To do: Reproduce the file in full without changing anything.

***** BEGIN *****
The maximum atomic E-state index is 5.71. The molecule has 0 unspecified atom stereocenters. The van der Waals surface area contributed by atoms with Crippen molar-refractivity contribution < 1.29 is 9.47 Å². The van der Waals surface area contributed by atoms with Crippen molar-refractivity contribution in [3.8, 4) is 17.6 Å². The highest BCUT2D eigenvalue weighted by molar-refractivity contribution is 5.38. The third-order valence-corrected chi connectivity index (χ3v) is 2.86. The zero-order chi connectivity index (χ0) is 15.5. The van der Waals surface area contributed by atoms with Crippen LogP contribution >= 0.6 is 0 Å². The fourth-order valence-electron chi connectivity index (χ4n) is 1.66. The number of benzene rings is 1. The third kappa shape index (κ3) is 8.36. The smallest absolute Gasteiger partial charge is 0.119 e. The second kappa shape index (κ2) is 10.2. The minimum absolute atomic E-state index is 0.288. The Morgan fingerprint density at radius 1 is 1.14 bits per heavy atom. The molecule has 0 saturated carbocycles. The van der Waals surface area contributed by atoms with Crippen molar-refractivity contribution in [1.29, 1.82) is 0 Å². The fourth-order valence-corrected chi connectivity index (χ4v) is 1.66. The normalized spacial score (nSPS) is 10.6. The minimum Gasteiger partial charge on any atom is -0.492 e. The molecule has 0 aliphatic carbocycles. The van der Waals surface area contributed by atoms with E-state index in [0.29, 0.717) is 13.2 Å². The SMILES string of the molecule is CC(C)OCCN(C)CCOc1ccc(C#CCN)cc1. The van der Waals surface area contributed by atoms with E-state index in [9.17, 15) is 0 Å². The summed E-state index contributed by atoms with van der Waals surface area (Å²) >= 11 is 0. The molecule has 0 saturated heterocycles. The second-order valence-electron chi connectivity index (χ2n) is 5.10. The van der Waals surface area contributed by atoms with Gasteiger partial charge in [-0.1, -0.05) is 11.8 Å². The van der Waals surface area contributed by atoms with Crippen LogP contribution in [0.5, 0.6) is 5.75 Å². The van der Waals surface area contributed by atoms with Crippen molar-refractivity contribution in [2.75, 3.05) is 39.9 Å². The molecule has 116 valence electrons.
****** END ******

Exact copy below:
The maximum atomic E-state index is 5.71. The molecule has 0 unspecified atom stereocenters. The van der Waals surface area contributed by atoms with Crippen molar-refractivity contribution < 1.29 is 9.47 Å². The van der Waals surface area contributed by atoms with Crippen molar-refractivity contribution in [3.8, 4) is 17.6 Å². The highest BCUT2D eigenvalue weighted by molar-refractivity contribution is 5.38. The third-order valence-corrected chi connectivity index (χ3v) is 2.86. The zero-order chi connectivity index (χ0) is 15.5. The van der Waals surface area contributed by atoms with Crippen LogP contribution >= 0.6 is 0 Å². The fourth-order valence-electron chi connectivity index (χ4n) is 1.66. The number of benzene rings is 1. The third kappa shape index (κ3) is 8.36. The smallest absolute Gasteiger partial charge is 0.119 e. The second kappa shape index (κ2) is 10.2. The minimum absolute atomic E-state index is 0.288. The Morgan fingerprint density at radius 1 is 1.14 bits per heavy atom. The molecule has 0 saturated carbocycles. The van der Waals surface area contributed by atoms with Crippen molar-refractivity contribution in [1.29, 1.82) is 0 Å². The fourth-order valence-corrected chi connectivity index (χ4v) is 1.66. The normalized spacial score (nSPS) is 10.6. The minimum Gasteiger partial charge on any atom is -0.492 e. The molecule has 0 aliphatic carbocycles. The van der Waals surface area contributed by atoms with E-state index in [0.29, 0.717) is 13.2 Å². The SMILES string of the molecule is CC(C)OCCN(C)CCOc1ccc(C#CCN)cc1. The van der Waals surface area contributed by atoms with E-state index in [9.17, 15) is 0 Å². The summed E-state index contributed by atoms with van der Waals surface area (Å²) >= 11 is 0. The molecule has 0 saturated heterocycles. The second-order valence-electron chi connectivity index (χ2n) is 5.10. The van der Waals surface area contributed by atoms with Gasteiger partial charge in [-0.1, -0.05) is 11.8 Å². The van der Waals surface area contributed by atoms with Crippen LogP contribution in [0.5, 0.6) is 5.75 Å². The van der Waals surface area contributed by atoms with Crippen molar-refractivity contribution in [2.75, 3.05) is 39.9 Å². The molecule has 116 valence electrons.